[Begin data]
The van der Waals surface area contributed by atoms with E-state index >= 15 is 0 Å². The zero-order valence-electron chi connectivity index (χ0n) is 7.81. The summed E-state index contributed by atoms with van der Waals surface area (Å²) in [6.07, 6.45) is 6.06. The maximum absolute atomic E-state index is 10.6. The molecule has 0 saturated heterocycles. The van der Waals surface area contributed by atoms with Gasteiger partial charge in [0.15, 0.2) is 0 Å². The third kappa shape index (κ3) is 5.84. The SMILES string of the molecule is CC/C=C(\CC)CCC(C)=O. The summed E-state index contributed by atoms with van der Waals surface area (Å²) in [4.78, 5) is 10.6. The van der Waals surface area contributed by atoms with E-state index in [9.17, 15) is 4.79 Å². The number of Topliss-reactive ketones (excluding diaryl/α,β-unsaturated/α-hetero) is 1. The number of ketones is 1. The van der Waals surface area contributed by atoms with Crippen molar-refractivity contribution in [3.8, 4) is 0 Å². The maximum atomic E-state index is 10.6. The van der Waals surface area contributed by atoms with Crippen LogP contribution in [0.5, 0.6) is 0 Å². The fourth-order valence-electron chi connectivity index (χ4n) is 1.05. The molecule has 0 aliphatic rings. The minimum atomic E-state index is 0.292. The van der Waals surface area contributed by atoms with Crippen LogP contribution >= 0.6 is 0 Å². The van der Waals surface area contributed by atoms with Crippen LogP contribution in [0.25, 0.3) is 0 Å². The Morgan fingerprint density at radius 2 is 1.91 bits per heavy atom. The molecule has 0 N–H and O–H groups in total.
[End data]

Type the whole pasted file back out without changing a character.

The van der Waals surface area contributed by atoms with E-state index >= 15 is 0 Å². The zero-order valence-electron chi connectivity index (χ0n) is 7.81. The summed E-state index contributed by atoms with van der Waals surface area (Å²) in [6.07, 6.45) is 6.06. The maximum absolute atomic E-state index is 10.6. The molecule has 0 saturated heterocycles. The van der Waals surface area contributed by atoms with Gasteiger partial charge in [0.15, 0.2) is 0 Å². The third kappa shape index (κ3) is 5.84. The SMILES string of the molecule is CC/C=C(\CC)CCC(C)=O. The summed E-state index contributed by atoms with van der Waals surface area (Å²) in [4.78, 5) is 10.6. The van der Waals surface area contributed by atoms with E-state index in [9.17, 15) is 4.79 Å². The number of Topliss-reactive ketones (excluding diaryl/α,β-unsaturated/α-hetero) is 1. The number of ketones is 1. The van der Waals surface area contributed by atoms with Crippen molar-refractivity contribution in [3.8, 4) is 0 Å². The maximum atomic E-state index is 10.6. The van der Waals surface area contributed by atoms with Crippen LogP contribution in [0.5, 0.6) is 0 Å². The fourth-order valence-electron chi connectivity index (χ4n) is 1.05. The molecule has 0 aliphatic rings. The minimum atomic E-state index is 0.292. The van der Waals surface area contributed by atoms with Crippen LogP contribution >= 0.6 is 0 Å². The van der Waals surface area contributed by atoms with Crippen LogP contribution in [0.25, 0.3) is 0 Å². The Morgan fingerprint density at radius 2 is 1.91 bits per heavy atom. The molecule has 0 N–H and O–H groups in total.